We live in an absurd world. A world in which spectacle gets more eyeballs substance every time, in which it pays to be preposterous (see: West, Kanye), in which Donald Trump is the leading Republican candidate for president (oh look, I did go there). So ... absurdity can be bad. But it can also be good! I mean, absurdist humor has given us gems like 30 Rock and Steven Wright. Either way, to be absurd is to be fascinating -- and both Falkenberg's doomed match against Townsend and McEnroe's on-court antics (and still-remarkable shotmaking) fit that bill.

It's easy for tennis folk to get weighed down by the seriousness of it all. We root like hell for our favorites and are despondent when they lose. We fervently, and rightly, dissect the broader social issues involved with the sport. We see gambling and doping and other threats to professional tennis as threats to our ideals, to the very essence of right and wrong. It can all get a little heavy.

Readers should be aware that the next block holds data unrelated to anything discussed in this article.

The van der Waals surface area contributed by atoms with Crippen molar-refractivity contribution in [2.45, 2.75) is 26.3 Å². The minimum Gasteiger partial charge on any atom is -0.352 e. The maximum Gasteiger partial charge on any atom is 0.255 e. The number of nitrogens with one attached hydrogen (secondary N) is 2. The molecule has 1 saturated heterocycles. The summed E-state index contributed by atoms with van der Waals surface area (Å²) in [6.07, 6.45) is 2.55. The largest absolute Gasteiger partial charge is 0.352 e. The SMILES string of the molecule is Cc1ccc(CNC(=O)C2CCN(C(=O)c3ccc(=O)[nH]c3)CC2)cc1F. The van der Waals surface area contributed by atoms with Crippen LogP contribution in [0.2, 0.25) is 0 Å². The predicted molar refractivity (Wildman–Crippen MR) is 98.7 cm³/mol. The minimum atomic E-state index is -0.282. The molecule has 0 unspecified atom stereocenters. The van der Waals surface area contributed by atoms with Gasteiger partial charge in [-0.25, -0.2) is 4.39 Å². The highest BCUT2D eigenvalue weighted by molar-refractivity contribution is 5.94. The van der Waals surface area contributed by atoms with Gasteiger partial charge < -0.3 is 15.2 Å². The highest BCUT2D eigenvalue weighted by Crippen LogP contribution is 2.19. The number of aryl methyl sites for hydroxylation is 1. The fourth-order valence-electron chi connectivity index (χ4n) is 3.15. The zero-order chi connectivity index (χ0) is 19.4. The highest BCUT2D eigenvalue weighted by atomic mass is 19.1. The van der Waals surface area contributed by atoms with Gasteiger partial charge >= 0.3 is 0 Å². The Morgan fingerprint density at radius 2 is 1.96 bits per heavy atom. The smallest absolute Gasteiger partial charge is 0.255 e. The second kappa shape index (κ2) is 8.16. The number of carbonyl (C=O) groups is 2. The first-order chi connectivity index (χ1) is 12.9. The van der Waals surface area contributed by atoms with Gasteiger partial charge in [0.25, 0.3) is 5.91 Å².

How nice is it then, whether in person on a snowy night in Chicago or virtually on a sunny afternoon in Alabama, to be able to share in the joy that is supposed to be at the heart of the sport, to remind each other not to take tennis -- or ourselves -- too seriously? To revel in the ridiculous, to applaud audacity, to marvel at the miraculous? To find the fun in the absurdity of it all.

Because let's face it: nothing in the world is more absurd than watching other people hit a ball over a net.

Wednesday, April 6, 2016

Team USA Olympics doubles race

Now that we're about 3/4 of the way through the Race to Rio, I thought I'd try to tackle the chances for various Americans to make the team via doubles. Wish me luck here, because it's complicated.